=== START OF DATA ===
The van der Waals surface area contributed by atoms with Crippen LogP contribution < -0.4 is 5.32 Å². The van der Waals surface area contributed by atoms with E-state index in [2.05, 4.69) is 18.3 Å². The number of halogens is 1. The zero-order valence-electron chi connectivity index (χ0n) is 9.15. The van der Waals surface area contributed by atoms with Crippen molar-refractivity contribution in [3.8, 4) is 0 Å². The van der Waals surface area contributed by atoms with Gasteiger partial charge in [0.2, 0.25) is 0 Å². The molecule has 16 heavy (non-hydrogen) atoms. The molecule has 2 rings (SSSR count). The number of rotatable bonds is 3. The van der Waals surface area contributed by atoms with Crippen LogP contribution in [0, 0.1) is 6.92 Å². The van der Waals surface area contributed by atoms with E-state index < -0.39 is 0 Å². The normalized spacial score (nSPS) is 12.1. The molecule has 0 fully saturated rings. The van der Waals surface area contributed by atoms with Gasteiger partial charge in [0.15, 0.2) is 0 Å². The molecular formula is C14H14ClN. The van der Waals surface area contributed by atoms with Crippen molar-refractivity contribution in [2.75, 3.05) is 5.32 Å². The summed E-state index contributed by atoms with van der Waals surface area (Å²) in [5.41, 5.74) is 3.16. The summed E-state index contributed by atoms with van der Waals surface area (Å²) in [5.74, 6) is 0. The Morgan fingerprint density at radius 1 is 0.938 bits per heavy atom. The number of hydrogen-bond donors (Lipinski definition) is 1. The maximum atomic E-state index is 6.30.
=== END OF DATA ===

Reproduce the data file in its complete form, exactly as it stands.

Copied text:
The van der Waals surface area contributed by atoms with Crippen LogP contribution < -0.4 is 5.32 Å². The van der Waals surface area contributed by atoms with E-state index in [2.05, 4.69) is 18.3 Å². The number of halogens is 1. The zero-order valence-electron chi connectivity index (χ0n) is 9.15. The van der Waals surface area contributed by atoms with Crippen molar-refractivity contribution in [3.8, 4) is 0 Å². The van der Waals surface area contributed by atoms with Gasteiger partial charge in [0.2, 0.25) is 0 Å². The molecule has 16 heavy (non-hydrogen) atoms. The molecule has 2 rings (SSSR count). The number of rotatable bonds is 3. The van der Waals surface area contributed by atoms with Crippen LogP contribution in [0, 0.1) is 6.92 Å². The van der Waals surface area contributed by atoms with E-state index < -0.39 is 0 Å². The normalized spacial score (nSPS) is 12.1. The molecule has 0 fully saturated rings. The van der Waals surface area contributed by atoms with Gasteiger partial charge in [0.15, 0.2) is 0 Å². The molecular formula is C14H14ClN. The van der Waals surface area contributed by atoms with Crippen molar-refractivity contribution in [2.75, 3.05) is 5.32 Å². The summed E-state index contributed by atoms with van der Waals surface area (Å²) in [5.41, 5.74) is 3.16. The summed E-state index contributed by atoms with van der Waals surface area (Å²) in [5.74, 6) is 0. The Morgan fingerprint density at radius 1 is 0.938 bits per heavy atom. The number of hydrogen-bond donors (Lipinski definition) is 1. The maximum atomic E-state index is 6.30.